Twelve hundred thousand workers in England alone; their cunning right-hand lamed, lying idle in their sorrowful bosom; their hopes, outlooks, share of this fair world, shut in by narrow walls. They sit there, pent up, as in a kind of horrid enchantment.

To have a person be jobless, says Carlyle, is to cripple him, lame his right hand.

And Carlyle describes the opposites which, as one, are the true basis of economics: the land and labor; earth and selves; the world with its possibilities, and a person who can bring those possibilities forth. These opposites have been sundered by the profit system. He says about the jobless men:

They sat there, near by one another; but in a kind of torpor...: An Earth all lying round, crying, Come and till me, come and reap me;—yet we here sit enchanted! In the eyes and brows of the men hung the gloomiest expression, not of anger, but of grief and shame and manifold inarticulate distress and weariness; they...seemed to say, “Do not look at us. We sit enchanted here, we know not why. The sun shines and the Earth calls; and, by the governing Powers and Impotences of this England, we are forbidden to obey.”

I’ve brought together people in England, 1843, wretchedly stunned by joblessness, and people in Egypt, 2011, furious at joblessness, poverty, and a government that seems to welcome these. The big difference is that people now, throughout the world, are not only stunned by their economic situation: there is a much greater consciousness that this is not how things should be!, that we deserve something much better!, that what’s been inflicted on us comes from ill will! This greater consciousness is part of what Mr. Siegel called “ethics as a force.”

The Choice

It’s been said the US government is in a difficult position as to whether to welcome the Egyptian uprising. America has called Mubarak an ally and given his government $1.5 billion yearly even though it’s clear the Egyptian people’s resentment of him is correct. The difficulty as described by the media is: if Mubarak goes, there may come to be an Islamic fundamentalist government. Certainly that’s not desirable.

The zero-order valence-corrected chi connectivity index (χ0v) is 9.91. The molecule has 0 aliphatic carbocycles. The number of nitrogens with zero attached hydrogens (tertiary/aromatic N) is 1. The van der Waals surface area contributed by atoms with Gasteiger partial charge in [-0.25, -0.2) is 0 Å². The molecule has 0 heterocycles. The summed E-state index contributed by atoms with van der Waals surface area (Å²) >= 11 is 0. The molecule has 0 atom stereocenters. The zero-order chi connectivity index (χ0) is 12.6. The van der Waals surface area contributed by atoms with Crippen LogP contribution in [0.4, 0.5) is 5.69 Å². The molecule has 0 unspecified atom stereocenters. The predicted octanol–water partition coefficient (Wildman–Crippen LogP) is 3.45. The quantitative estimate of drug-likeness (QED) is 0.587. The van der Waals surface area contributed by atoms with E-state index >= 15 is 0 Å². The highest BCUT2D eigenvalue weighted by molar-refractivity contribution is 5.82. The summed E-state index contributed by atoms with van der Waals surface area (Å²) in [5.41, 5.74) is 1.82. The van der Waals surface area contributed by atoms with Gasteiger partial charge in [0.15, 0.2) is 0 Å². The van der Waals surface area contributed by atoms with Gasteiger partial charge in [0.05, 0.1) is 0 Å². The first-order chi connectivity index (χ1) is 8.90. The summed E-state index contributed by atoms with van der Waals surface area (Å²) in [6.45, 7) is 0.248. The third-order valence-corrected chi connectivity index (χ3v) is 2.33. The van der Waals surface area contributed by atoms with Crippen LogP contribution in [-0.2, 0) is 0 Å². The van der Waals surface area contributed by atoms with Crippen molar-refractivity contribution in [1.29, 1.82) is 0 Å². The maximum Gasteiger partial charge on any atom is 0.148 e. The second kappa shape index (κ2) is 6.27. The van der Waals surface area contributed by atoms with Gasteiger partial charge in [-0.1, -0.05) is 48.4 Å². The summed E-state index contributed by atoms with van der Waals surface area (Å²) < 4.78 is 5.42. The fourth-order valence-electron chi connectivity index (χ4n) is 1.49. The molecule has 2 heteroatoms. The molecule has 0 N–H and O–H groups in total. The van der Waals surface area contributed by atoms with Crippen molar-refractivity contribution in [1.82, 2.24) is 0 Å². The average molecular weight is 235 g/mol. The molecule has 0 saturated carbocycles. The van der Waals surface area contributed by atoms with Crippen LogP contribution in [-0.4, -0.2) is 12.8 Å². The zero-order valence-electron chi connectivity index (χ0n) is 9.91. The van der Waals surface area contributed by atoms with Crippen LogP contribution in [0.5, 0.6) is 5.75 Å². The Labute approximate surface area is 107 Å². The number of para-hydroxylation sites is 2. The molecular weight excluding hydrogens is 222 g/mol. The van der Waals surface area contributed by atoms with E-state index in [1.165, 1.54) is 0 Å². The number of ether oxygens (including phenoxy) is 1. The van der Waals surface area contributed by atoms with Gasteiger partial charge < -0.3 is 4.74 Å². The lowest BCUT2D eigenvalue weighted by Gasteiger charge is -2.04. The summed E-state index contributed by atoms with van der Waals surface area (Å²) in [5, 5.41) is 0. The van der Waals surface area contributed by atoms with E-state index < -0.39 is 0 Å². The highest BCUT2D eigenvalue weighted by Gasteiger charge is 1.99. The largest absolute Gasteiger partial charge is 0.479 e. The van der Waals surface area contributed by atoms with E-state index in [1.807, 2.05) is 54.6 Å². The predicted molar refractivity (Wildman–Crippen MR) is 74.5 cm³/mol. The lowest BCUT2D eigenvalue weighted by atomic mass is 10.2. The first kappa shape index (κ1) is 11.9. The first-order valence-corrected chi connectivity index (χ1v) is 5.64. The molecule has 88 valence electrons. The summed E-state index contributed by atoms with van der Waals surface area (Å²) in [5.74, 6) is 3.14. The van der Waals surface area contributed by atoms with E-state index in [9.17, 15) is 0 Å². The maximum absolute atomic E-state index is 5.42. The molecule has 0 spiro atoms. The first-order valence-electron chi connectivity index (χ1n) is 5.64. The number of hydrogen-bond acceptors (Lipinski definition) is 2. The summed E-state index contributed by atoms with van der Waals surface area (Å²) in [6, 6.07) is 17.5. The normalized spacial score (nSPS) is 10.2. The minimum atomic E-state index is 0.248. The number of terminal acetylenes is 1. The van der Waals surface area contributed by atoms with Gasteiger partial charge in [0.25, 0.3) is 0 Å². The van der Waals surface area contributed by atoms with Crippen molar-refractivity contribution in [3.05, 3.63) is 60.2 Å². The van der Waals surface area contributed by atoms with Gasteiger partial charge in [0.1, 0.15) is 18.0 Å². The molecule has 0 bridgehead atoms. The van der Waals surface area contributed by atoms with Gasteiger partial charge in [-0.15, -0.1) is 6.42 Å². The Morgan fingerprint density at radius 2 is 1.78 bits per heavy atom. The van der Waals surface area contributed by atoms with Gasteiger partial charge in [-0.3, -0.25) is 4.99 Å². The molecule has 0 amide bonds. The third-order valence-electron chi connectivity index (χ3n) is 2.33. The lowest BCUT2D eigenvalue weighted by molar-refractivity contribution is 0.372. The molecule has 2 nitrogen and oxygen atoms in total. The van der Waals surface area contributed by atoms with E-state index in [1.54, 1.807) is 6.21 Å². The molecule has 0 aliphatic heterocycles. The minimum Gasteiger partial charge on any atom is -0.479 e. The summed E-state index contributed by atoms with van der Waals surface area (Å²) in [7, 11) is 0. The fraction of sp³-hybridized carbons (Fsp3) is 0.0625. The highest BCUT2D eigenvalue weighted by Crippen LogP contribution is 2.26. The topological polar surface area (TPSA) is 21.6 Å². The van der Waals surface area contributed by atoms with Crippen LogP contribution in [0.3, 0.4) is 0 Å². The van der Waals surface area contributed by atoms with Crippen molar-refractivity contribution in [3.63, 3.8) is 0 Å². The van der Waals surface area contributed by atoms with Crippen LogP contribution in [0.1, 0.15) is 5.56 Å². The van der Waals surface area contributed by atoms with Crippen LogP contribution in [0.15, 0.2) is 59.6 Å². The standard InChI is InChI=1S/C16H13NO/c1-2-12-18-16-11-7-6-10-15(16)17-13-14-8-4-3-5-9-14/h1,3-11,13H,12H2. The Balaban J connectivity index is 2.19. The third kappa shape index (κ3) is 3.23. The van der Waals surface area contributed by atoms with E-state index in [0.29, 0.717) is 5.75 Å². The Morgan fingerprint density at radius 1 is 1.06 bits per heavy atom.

But there is a deeper difficulty for the US government. It has to do with the profit system itself. For decades, US administrations have supported dictators in the Middle East and elsewhere because they were friendly—not to America—but to American corporations. The basis of judgment has not been: Is the government of that country fair to its people? The basis has been: Through that government, can US companies make profit? And companies today can’t make the profits they want if people are paid well. For a few persons to make large profits, millions need to be poor. Now there is this question: Suppose the people of Egypt want a government which is not Islamic, but which is also not for profit economics and is fair to them—would the US welcome that?

The America I love—of Lincoln, Jefferson, the Declaration of Independence—says, I want an economy fair to people, based on good will, not contempt, here and everywhere in the world!

Ellen Reiss, Aesthetic Realism Chairman of Education


How People Want to See People

By Eli Siegel

Note. Mr. Siegel is commenting on the Fortune magazine article “Don’t We Know Enough to Make Better Public Policies?” by Max Ways, of April 1971.

In another passage Ways writes:

In the latter half of the nineteenth century, [there was]...optimism that science and education would gradually solve all practical problems.

We have the phrase “solve all practical problems.” People generally don’t think their attitude to other people matters too much to themselves. They feel that what one should do is maintain good social relations with the people one knows, but that it is not necessary to have a just attitude to people as such, nor is it possible. This has to do with the present situation of America. Aesthetic Realism says that any person who doesn’t have an attitude he’s proud of to people and to reality is uneducated. Furthermore, he’s dangerous to himself. I wish this would be looked at and inquired into.

Every now and then a voice is heard explicitly repeating the utopian promise in accents not very different from those of sixty years ago.

Since the word utopian has been used, it’s good to say what utopia may mean. Utopia will be when people living in this world are proud of how they see the world and see other living beings. There is no other true meaning for utopia. All other utopia is gadget utopia. And in More’s Utopia there is something of what I just described.

In the same way that in Kafka’s The Trial there is something one is tried about and it is never stated, so this article has something that you’re supposed to go after but it’s never stated. There is just a saying,We don’t like what we have and we do miss something else.

If we listen carefully to one of these utopian statements we may begin to understand how we have been promising ourselves more than we can deliver...: Dr. [Bentley] Glass, a biologist, [said]...the life sciences now have so much knowledge in hand or in prospect that basic understanding of the genetics, structure, and behavior of living things did not seem far away.

Are Values Scientific?

Most scientists, and most people for that matter, would not be sure there is such a thing as ethics as a subject, or that ethics is a reality. Still, this article has in it a calling for values, and ethics and values are very close. It has not yet been decided whether such a thing as a value exists—or are values talking terms for people?